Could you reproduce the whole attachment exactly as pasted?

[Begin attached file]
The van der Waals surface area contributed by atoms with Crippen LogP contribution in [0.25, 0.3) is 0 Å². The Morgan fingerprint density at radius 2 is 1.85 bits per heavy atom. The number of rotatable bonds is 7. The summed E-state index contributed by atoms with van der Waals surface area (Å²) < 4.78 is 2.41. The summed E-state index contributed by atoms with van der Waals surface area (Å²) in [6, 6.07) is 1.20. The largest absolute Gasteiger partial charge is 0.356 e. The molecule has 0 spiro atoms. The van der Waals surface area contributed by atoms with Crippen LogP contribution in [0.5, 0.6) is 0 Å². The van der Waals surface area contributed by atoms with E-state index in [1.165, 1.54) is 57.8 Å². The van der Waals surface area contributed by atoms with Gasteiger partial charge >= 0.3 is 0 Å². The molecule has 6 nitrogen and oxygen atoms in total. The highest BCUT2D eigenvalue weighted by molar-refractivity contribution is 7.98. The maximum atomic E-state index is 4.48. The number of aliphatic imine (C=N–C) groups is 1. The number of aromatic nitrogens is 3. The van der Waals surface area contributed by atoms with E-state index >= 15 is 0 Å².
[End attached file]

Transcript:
The van der Waals surface area contributed by atoms with Crippen LogP contribution in [0.25, 0.3) is 0 Å². The Morgan fingerprint density at radius 2 is 1.85 bits per heavy atom. The number of rotatable bonds is 7. The summed E-state index contributed by atoms with van der Waals surface area (Å²) < 4.78 is 2.41. The summed E-state index contributed by atoms with van der Waals surface area (Å²) in [6, 6.07) is 1.20. The largest absolute Gasteiger partial charge is 0.356 e. The molecule has 0 spiro atoms. The van der Waals surface area contributed by atoms with Crippen LogP contribution in [0.5, 0.6) is 0 Å². The van der Waals surface area contributed by atoms with E-state index in [1.165, 1.54) is 57.8 Å². The van der Waals surface area contributed by atoms with Gasteiger partial charge >= 0.3 is 0 Å². The molecule has 6 nitrogen and oxygen atoms in total. The highest BCUT2D eigenvalue weighted by molar-refractivity contribution is 7.98. The maximum atomic E-state index is 4.48. The number of aliphatic imine (C=N–C) groups is 1. The number of aromatic nitrogens is 3. The van der Waals surface area contributed by atoms with E-state index >= 15 is 0 Å².